Combustible Celluloid
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With: Ben Kingsley, Penelope Cruz, Patricia Clarkson, Dennis Hopper, Peter Sarsgaard, Deborah Harry
Written by: Nicholas Meyer, based on a novel by Philip Roth
Directed by: Isabel Coixet
MPAA Rating: R for sexuality, nudity and language
Running Time: 108
Date: 02/10/2008

Elegy (2008)

3 1/2 Stars (out of 4)

Student Affairs

By Jeffrey M. Anderson

The Spanish-born Isabel Coixet has done something that must have seemed impossible. First, she made a very good disease-of-the-week cancer movie with My Life Without Me (2003). Then she made a second very good disease-of-the-week cancer movie with her new Elegy. And third, she successfully adapted it from a Philip Roth novel. Roth is widely considered one of America's greatest living novelists -- if not the greatest -- and his novels are exceedingly difficult to adapt to the screen. I haven't read Roth's 2001 novel The Dying Animal, but Coixet and her screenwriter Nicholas Meyer (who also adapted 2003's The Human Stain) seem to have stuck to the essence, rather than the letter, of the novel. It flows like a movie.

Ben Kingsley stars as David Kepesh, an aging professor who becomes attracted to one of his students, the Cuban-born Consuela Castillo (Penelope Cruz). They begin an affair, though David remains distant because of their age difference; he feels the relationship will ultimately end, so why get attached? His best friend George (Dennis Hopper) agrees. Moreover, David must keep his new love a secret from Carolyn (Patricia Clarkson), a beauty his own age with whom he has a long-standing sex arrangement. When David fails to show up at a party for Consuela -- he's afraid of meeting her parents -- she breaks it off. Months later, it's revealed that she has breast cancer; will David still appreciate her body after her surgery?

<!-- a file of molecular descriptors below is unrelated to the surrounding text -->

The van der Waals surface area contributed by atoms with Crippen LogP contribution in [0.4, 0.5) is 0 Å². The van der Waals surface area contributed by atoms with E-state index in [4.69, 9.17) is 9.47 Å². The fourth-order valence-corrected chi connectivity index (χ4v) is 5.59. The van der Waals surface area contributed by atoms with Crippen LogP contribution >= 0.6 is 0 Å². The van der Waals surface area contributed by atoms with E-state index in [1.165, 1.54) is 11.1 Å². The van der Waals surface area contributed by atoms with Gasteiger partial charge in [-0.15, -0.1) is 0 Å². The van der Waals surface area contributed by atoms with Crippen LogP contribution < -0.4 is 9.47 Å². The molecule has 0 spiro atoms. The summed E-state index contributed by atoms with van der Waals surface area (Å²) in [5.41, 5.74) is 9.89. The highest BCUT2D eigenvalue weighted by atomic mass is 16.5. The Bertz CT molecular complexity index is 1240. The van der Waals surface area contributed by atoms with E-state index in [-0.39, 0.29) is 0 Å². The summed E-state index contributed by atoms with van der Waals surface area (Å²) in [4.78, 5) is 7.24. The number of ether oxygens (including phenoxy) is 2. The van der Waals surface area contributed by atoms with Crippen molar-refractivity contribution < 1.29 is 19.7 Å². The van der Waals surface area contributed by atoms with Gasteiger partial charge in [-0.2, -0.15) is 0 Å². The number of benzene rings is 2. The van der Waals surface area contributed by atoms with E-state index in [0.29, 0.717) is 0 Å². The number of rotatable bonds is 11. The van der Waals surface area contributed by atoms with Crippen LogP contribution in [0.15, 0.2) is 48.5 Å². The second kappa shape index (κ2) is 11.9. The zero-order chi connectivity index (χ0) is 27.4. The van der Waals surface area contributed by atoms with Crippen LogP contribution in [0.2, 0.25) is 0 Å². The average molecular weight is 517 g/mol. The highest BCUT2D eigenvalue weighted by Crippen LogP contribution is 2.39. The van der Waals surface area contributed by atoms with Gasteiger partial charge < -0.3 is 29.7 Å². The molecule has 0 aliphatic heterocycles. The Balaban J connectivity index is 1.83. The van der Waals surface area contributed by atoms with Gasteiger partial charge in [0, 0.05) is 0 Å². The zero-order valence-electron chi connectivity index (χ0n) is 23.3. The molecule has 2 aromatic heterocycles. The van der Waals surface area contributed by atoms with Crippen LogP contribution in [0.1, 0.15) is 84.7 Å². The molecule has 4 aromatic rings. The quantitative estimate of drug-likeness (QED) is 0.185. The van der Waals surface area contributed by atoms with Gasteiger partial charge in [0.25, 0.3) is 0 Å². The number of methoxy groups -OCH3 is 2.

The cancer comes into the picture late in the third act, long after we've grown to know and love these characters, so it doesn't feel like a tear-jerking gimmick. Coixet spends her time quietly observing and actually listening to her characters. More often than not, they ask each other questions that cannot be answered, and Kingsley and Cruz both turn in grand-slam performances, especially Cruz with her ability to appear as if she's actually thinking and responding organically to each situation. Peter Sarsgaard rounds out the excellent cast as David's troubled son, who embarks on an affair and turns to his equally screwed-up father for advice. And Deborah Harry appears as George's long-suffering wife. (Sci-fi fans will know screenwriter Meyer's work on Time After Time and the Star Trek movies.)

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